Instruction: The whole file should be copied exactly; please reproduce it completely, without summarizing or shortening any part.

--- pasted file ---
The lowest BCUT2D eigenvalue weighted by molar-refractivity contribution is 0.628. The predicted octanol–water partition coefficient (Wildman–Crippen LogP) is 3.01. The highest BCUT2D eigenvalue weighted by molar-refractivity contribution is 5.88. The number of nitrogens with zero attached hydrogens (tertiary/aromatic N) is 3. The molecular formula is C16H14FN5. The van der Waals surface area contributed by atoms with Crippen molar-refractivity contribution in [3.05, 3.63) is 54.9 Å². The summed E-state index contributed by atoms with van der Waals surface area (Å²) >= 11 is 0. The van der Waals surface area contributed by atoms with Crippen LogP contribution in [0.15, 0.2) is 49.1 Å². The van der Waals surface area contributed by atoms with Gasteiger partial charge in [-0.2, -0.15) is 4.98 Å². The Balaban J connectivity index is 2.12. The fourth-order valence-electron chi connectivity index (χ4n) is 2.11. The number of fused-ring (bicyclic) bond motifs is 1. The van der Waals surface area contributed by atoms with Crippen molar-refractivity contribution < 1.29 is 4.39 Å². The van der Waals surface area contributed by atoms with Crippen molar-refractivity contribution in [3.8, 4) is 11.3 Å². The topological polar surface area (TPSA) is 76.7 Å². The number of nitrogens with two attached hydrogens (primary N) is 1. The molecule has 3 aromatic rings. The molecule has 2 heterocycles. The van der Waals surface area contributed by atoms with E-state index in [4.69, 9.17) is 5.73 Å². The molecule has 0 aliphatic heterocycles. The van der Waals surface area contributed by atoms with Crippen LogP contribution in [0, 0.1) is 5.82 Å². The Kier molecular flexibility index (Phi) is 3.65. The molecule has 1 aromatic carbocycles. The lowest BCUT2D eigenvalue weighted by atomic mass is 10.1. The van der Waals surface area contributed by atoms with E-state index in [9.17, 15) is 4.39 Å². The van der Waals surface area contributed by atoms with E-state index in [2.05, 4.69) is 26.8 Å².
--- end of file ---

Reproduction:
The lowest BCUT2D eigenvalue weighted by molar-refractivity contribution is 0.628. The predicted octanol–water partition coefficient (Wildman–Crippen LogP) is 3.01. The highest BCUT2D eigenvalue weighted by molar-refractivity contribution is 5.88. The number of nitrogens with zero attached hydrogens (tertiary/aromatic N) is 3. The molecular formula is C16H14FN5. The van der Waals surface area contributed by atoms with Crippen molar-refractivity contribution in [3.05, 3.63) is 54.9 Å². The summed E-state index contributed by atoms with van der Waals surface area (Å²) >= 11 is 0. The van der Waals surface area contributed by atoms with Crippen LogP contribution in [0.15, 0.2) is 49.1 Å². The van der Waals surface area contributed by atoms with Gasteiger partial charge in [-0.2, -0.15) is 4.98 Å². The Balaban J connectivity index is 2.12. The fourth-order valence-electron chi connectivity index (χ4n) is 2.11. The number of fused-ring (bicyclic) bond motifs is 1. The van der Waals surface area contributed by atoms with Crippen molar-refractivity contribution < 1.29 is 4.39 Å². The van der Waals surface area contributed by atoms with Crippen molar-refractivity contribution in [3.8, 4) is 11.3 Å². The topological polar surface area (TPSA) is 76.7 Å². The number of nitrogens with two attached hydrogens (primary N) is 1. The molecule has 3 aromatic rings. The molecule has 2 heterocycles. The van der Waals surface area contributed by atoms with E-state index in [4.69, 9.17) is 5.73 Å². The molecule has 0 aliphatic heterocycles. The van der Waals surface area contributed by atoms with Crippen LogP contribution in [0, 0.1) is 5.82 Å². The Kier molecular flexibility index (Phi) is 3.65. The molecule has 1 aromatic carbocycles. The lowest BCUT2D eigenvalue weighted by atomic mass is 10.1. The van der Waals surface area contributed by atoms with E-state index in [9.17, 15) is 4.39 Å². The van der Waals surface area contributed by atoms with E-state index in [2.05, 4.69) is 26.8 Å².